11 “I baptize you with water for repentance, but he who is coming after me is mightier than I, whose sandals I am not worthy to carry. He will baptize you with the Holy Spirit and fire.12 His winnowing fork is in his hand, and he will clear his threshing floor and gather his wheat into the barn, but the chaff he will burn with unquenchable fire.”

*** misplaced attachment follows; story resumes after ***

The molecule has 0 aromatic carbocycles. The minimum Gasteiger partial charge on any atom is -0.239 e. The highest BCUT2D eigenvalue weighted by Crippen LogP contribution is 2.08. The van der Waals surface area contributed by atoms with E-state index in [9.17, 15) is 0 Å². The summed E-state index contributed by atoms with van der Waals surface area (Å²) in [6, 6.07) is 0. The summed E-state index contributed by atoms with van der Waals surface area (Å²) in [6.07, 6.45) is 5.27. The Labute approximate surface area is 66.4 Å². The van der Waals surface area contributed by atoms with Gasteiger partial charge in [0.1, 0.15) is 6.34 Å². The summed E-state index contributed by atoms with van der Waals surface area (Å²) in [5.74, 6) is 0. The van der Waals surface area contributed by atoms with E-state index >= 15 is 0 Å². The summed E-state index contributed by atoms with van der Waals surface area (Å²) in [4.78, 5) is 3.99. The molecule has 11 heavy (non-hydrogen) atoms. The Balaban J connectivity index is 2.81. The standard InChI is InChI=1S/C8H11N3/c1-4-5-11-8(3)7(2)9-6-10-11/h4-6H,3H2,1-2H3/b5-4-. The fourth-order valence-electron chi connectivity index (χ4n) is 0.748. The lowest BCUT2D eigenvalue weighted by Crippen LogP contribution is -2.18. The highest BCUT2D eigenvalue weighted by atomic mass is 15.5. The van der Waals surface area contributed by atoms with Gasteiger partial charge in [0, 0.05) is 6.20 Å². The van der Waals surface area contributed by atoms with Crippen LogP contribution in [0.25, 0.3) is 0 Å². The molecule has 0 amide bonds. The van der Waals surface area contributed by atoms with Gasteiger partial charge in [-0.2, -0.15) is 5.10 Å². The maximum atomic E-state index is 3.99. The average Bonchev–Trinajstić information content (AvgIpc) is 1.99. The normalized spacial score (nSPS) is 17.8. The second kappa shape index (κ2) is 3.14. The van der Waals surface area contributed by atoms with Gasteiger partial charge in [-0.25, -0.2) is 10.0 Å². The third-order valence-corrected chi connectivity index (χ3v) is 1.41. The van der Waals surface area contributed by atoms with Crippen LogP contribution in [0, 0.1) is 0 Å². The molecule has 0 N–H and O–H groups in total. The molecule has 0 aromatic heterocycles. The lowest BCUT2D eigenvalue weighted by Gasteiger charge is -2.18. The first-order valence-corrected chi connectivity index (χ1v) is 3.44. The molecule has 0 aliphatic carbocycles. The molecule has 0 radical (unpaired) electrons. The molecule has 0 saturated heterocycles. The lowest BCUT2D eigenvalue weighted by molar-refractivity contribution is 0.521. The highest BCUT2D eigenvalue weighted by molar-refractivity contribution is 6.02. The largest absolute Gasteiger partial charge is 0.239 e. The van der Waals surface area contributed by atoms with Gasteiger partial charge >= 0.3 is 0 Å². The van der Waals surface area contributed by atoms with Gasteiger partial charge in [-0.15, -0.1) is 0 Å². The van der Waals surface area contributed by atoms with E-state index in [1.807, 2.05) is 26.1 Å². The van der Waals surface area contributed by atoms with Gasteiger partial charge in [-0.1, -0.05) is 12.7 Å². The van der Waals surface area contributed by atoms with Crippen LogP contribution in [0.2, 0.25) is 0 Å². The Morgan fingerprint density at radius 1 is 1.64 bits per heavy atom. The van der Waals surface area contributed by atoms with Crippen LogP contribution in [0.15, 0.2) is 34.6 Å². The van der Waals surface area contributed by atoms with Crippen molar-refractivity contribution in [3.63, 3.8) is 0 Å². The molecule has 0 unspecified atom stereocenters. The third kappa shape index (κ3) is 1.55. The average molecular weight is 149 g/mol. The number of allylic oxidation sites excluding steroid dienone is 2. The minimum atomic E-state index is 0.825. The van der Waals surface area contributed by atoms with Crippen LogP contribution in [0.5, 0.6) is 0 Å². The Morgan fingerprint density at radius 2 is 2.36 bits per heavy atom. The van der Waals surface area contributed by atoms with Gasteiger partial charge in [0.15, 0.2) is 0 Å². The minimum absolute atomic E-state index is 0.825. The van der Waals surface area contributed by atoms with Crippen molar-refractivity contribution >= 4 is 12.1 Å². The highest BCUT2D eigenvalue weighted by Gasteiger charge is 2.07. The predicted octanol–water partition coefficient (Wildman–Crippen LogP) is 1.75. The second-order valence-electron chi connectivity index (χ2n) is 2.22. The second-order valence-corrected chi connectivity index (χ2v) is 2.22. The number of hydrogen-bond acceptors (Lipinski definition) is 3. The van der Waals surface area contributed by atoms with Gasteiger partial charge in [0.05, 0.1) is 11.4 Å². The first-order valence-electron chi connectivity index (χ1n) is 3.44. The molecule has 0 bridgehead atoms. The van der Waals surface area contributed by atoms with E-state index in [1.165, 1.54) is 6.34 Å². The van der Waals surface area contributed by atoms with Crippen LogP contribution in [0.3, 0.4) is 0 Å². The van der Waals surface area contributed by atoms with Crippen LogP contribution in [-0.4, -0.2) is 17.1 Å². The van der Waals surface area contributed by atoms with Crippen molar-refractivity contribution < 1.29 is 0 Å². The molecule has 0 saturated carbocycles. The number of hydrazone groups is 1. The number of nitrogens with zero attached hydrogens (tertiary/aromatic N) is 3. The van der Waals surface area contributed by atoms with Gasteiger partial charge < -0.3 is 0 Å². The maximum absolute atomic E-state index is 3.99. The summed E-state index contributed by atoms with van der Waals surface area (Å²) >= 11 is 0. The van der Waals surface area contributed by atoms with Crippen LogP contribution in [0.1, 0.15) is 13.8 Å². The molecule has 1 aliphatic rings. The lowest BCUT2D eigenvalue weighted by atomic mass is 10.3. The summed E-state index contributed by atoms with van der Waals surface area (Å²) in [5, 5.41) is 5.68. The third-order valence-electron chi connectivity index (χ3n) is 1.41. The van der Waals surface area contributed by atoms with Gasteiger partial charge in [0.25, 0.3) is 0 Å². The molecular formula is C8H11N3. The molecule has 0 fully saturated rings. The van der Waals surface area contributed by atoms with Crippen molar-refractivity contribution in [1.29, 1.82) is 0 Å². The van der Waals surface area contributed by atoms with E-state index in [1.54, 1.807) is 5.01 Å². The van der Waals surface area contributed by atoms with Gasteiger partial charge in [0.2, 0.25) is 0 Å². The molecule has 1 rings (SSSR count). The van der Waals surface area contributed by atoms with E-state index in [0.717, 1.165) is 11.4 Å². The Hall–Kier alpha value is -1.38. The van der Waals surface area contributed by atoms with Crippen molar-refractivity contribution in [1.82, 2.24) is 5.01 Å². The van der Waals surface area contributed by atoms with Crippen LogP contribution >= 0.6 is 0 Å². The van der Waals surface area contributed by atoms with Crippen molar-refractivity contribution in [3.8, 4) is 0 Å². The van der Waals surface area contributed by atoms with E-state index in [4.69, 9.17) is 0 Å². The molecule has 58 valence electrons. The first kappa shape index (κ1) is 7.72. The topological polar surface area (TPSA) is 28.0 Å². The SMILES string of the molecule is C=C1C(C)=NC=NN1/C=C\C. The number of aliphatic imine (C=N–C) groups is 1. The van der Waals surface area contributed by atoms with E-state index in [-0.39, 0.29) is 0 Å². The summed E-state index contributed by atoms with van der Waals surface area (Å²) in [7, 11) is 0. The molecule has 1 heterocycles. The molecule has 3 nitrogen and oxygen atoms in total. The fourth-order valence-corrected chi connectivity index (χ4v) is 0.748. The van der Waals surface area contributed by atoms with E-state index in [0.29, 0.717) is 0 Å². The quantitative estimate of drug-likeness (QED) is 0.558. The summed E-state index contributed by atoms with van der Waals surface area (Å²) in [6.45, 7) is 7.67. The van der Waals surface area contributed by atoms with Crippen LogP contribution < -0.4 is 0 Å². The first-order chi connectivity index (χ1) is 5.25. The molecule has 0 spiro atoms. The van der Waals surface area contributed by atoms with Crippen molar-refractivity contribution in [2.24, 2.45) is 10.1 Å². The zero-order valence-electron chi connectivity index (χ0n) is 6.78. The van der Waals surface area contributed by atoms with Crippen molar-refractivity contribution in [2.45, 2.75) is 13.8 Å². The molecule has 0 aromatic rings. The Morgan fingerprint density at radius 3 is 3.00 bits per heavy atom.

Many today have so overdosed on the love of God and their misconception of that love that they have become blinded to the fact that Jesus Christ is also the coming judge of this world. John here uses the illustration of a farmer who is separating the wheat from the chaff. The wheat is brought into the barn and the chaff is burn in the fire. His point in his declaration about Jesus teaches us that those who have come to faith in Christ, those who have repented of their sins and received forgiveness and the gift of God’s salvation in Christ they are like the wheat which Christ will bring into the barn, but those who remain unrepentant, who remain in their rebellion against God, who remain in their willful disobedience they will be like the chaff burned in fire. Because the world and many in the church have distorted the definition of love to mean the absence of anything judging we have come to believe that we should not mention the coming judgment of God. Yet, the very loving thing we can do is warn people. We know this to be true because we warn are children of the dangers of crossing the street, of placing their hands on a hot stove, or walking to close to an open flame. If we love our children to warn them of these dangers and the consequences that result from not heading the warning, how could it not be just as loving, if not more loving, to warn people of the danger of the judgment of God. John the Baptist did it, Jesus did it, Paul did it, and so did Peter. To understand the glorious love of God in the gospel we must first understand the wretched condition of our heart and the consequences of our sins. When we see the darkness we will more glory in the light. So don’t be afraid to mention the coming of God’s judgment along with his loving offer of salvation, because both are required to present the gospel fully.